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          Need a tutor? Tutor.com offers 24/7 tutoring in over 40 different subjects. Get a tutor — day or night — in math, science, computer science, social studies, and English subjects. Additionally, tutors are available to help SAT test prep and advanced courses. Tutors go through an extended interview process and are fully equipped to help students in specific subjects. (Personal note: I passed college algebra with the help of one of their amazing tutors.)

          5. InternMatch

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            Ten million students launched their careers on InternMatch. You could too. InternMatch allows you to find internships and entry-level jobs that match up with your interests, location, skill set, and availability. One thing I would suggest adding to this site however is a listing for remote or online jobs.

            6. Rate My Professor

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              This is a college professor rating and review website. All ratings and reviews are done by students so feel free to praise your good ones and critique your bad ones. Additionally, you can find out about future professors you may have before you even get to their class.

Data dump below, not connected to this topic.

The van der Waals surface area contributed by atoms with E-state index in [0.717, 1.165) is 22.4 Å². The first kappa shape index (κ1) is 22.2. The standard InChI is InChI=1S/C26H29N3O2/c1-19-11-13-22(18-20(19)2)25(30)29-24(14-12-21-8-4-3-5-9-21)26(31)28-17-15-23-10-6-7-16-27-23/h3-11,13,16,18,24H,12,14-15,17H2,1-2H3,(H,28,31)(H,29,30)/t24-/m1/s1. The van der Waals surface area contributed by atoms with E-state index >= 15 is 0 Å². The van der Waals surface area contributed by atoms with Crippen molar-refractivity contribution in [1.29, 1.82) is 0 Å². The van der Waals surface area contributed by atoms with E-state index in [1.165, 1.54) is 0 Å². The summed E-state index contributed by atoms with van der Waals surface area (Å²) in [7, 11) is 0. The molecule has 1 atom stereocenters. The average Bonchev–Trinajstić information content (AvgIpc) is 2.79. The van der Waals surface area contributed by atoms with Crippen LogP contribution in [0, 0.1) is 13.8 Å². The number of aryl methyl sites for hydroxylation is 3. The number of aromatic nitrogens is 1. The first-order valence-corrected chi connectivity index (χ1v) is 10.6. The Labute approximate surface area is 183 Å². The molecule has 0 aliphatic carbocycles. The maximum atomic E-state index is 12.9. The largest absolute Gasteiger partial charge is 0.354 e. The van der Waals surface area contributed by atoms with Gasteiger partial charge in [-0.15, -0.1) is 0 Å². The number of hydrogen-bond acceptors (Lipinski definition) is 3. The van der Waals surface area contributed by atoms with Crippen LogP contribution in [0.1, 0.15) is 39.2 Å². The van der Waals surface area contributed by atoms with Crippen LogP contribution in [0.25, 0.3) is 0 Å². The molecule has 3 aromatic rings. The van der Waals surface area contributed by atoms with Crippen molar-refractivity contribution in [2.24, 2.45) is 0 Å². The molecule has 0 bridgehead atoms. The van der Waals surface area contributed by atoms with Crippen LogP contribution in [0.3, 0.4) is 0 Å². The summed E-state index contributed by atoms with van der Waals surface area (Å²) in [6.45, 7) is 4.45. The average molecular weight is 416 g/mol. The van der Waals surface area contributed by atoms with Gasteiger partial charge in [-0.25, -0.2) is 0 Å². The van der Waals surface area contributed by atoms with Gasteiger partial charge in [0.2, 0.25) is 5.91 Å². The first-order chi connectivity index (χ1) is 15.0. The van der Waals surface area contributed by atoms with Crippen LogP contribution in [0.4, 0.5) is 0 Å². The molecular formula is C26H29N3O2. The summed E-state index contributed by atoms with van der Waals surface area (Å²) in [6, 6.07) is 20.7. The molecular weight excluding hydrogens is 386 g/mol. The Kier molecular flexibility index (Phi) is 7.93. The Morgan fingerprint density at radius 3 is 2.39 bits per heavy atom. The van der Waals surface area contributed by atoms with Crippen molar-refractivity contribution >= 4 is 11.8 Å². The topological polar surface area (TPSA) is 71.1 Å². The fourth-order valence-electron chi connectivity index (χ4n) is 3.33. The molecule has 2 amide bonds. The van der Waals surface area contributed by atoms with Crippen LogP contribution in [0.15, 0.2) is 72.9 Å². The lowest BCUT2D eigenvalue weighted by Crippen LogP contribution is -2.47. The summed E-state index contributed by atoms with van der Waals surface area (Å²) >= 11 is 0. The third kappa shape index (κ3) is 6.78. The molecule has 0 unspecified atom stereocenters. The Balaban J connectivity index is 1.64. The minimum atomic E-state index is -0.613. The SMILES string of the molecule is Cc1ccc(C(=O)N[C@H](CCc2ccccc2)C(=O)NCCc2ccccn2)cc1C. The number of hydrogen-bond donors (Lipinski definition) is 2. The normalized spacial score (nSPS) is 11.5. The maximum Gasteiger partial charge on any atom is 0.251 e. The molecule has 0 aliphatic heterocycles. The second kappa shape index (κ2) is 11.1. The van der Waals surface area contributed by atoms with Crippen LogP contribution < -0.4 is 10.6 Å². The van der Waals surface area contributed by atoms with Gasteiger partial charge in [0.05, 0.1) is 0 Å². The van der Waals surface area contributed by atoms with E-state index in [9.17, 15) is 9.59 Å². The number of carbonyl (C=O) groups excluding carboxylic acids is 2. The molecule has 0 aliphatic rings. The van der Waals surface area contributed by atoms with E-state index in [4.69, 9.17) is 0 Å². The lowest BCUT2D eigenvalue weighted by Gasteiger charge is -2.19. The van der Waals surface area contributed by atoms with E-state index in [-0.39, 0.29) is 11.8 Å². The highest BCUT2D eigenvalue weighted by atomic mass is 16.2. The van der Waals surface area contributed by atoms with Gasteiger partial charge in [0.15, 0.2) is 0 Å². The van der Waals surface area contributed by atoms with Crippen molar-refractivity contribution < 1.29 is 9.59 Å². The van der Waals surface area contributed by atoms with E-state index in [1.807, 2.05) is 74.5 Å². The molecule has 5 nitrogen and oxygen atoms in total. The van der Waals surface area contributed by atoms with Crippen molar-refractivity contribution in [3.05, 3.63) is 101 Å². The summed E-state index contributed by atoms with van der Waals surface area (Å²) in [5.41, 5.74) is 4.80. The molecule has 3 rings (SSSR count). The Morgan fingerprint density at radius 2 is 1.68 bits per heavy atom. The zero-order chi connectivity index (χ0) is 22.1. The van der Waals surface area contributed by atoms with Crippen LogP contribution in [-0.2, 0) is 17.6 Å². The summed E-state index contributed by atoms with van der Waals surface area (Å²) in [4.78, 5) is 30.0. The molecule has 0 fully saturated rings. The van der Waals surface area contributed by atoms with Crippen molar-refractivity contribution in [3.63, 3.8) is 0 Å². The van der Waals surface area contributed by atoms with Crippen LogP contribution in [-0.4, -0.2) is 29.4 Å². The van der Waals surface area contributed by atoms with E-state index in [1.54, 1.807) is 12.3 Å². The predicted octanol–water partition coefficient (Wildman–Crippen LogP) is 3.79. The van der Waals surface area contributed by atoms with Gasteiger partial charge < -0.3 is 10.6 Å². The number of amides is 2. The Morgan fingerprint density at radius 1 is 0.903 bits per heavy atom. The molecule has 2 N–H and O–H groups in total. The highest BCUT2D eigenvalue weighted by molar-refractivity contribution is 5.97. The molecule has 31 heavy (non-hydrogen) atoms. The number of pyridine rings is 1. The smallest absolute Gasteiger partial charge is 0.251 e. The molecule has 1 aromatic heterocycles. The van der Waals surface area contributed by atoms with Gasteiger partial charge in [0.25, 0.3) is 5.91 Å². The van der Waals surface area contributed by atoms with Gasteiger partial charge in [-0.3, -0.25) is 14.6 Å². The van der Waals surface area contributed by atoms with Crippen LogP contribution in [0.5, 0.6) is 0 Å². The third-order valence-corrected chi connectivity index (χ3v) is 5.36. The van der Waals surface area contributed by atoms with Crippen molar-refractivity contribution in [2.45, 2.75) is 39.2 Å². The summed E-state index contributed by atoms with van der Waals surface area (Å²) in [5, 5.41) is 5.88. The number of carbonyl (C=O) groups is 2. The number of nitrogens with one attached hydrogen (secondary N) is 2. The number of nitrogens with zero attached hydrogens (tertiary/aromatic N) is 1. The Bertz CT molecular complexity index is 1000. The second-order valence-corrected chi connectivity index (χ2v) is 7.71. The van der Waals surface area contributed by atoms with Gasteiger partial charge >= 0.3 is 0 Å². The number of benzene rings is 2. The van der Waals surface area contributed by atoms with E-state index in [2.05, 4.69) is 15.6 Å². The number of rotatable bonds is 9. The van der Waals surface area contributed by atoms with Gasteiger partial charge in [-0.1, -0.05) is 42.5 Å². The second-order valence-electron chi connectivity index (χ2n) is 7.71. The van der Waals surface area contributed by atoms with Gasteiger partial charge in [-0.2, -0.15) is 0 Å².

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              7. Quizlet

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                Quizlet is a flashcard/study guide website. Anyone can create flashcards for any subject, but generally, you will find flashcards for nearly every subject you’ll ever take. (Personal note: I passed a class with the help of their flashcards.) You can also take practice tests and play games to make learning more interactive and be able to retain more of what you learn.

                8. Student Rate

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                  This site literally gives you discounts and cash back deals on everything from clothes to dorm room supplies to travel to food just for being a student.

                  9. Khan Academy